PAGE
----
The Financial Times reported when UK International Trade Secretary Liam Fox brought 27 officials to Washington to open talks with the US over the summer, that while the delegation included some experienced civil servants including career diplomats, only a minority had worked in trade and none had directly carried out trade negotiations.
The UK government has budgeted millions of pounds to hire and train staff to negotiate trade deals, and Trade Minister Mark Price told Parliament this summer that over 200 staff in the department have already undertaken training in trade policy.
Kronby says he’s not as pessimistic as some others about the chances of Britain and the Canada striking a quick deal. “The year and nine months transition period is certainly not a long time,” he says. But using CETA as a template, he says, “a lot of the heavy lifting has already been done,” although there would still be issues on quota allocations for goods that are subject to tariff-rate quotas, and other issues.
“It’s not like it would be a really simple negotiation, but it’s not impossible. It becomes a question of what kind of resources the UK will have to negotiate a bilateral deal because, understandably, if it remains significantly under-resourced on the trade policy and trade law front, concluding an arrangement with the EU is going to be its priority.”
But if it has the resources, he, too, feels Canada is a good candidate for an early agreement. “There are longstanding trade and investment ties, there aren’t too many commercial sensitivities on one side or the other. I think there’s even room to go beyond the CETA in areas like regulatory cooperation, which would be a big one, in terms of labour mobility and temporary-entry provisions, and commitment on agricultural trade and trade on services as well. So I think Brexit, in a sense, creates an opportunity to deepen trade liberalization between Canada and the UK.”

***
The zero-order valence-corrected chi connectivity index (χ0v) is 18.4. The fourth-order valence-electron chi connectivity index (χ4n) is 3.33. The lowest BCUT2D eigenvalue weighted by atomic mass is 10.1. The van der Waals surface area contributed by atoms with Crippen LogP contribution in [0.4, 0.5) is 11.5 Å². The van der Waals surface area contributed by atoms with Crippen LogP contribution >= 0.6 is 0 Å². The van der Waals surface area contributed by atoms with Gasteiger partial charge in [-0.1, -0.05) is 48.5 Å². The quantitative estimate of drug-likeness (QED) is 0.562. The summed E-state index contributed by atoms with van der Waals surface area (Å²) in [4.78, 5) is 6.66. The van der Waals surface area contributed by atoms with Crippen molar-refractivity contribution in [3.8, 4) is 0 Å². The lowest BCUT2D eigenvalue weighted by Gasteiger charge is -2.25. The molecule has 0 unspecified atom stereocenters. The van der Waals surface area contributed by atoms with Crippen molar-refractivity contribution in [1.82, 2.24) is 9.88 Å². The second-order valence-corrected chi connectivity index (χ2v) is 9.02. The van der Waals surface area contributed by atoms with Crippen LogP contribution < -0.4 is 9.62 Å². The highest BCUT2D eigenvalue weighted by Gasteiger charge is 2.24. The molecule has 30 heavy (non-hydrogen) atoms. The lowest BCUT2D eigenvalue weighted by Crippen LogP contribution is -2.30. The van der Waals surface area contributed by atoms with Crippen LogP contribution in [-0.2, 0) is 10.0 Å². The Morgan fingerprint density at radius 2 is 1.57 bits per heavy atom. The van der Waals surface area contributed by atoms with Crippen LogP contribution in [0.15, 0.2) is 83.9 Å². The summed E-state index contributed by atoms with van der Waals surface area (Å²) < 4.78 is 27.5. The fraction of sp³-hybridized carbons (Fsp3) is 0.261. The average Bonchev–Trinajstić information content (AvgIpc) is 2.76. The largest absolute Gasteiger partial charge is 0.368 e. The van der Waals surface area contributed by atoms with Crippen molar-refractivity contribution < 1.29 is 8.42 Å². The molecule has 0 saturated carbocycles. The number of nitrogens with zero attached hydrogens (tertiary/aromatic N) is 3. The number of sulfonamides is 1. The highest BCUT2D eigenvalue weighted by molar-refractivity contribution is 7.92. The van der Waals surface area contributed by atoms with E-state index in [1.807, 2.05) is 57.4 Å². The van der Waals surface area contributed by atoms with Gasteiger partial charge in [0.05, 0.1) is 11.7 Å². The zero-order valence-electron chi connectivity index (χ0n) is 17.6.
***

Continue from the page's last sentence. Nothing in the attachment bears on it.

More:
The question is how long it will take: weeks, months or years.
Asked whether she believes a trade deal can be done by Jan. 1, 2021, Brenda Swick, a partner at Dickinson Wright LLP in Toronto, is blunt. “No,” she says, adding Canadian negotiators are just getting through the Trans-Pacific Partnership Agreement, which Canada signed in March but still needs to be implemented.
“I don’t mean to be critical of the government, naturally, with what’s happening with the North American Free Trade Agreement, introducing all these new free-trade agreements is great. Diversifying the Canadian trade export market is great. But it takes time to negotiate, ratify and implement each one at the domestic level.”
Even with CETA now provisionally implemented, she says, some Canadian government departments still lack the necessary procedures required to fulfill Canada’s commitments.
AS for using CETA as a template for a new Canada-UK deal, Swick doesn’t see it. “It’s not a good model because a lot of provisions are unnecessary for the Canada-UK relationship. The two countries really have to think of what issues should be covered and in what way, then look around and see how to tackle them. The bad part of that is that will take time, more than two years or whatever the transitional period is.”
If the withdrawal agreement is not signed this fall and it is a “hard exit,” Swick like others says the UK will have to default to WTO agreements. While the UK has remained a WTO member, it was as part of the EU. So Britain is in the process of “rectification,” or making the transition back to being a WTO member solely in its own right.
That entails things like negotiating its portion of tariff-free block quotas for imports of various products, as well as on goods and services, that were negotiated on behalf all EU countries, including the UK, she says. “There’s going to have to be some mechanism to examine the imports of each product by the UK, and the same product by the rest of the EU, in order to determine allocation.”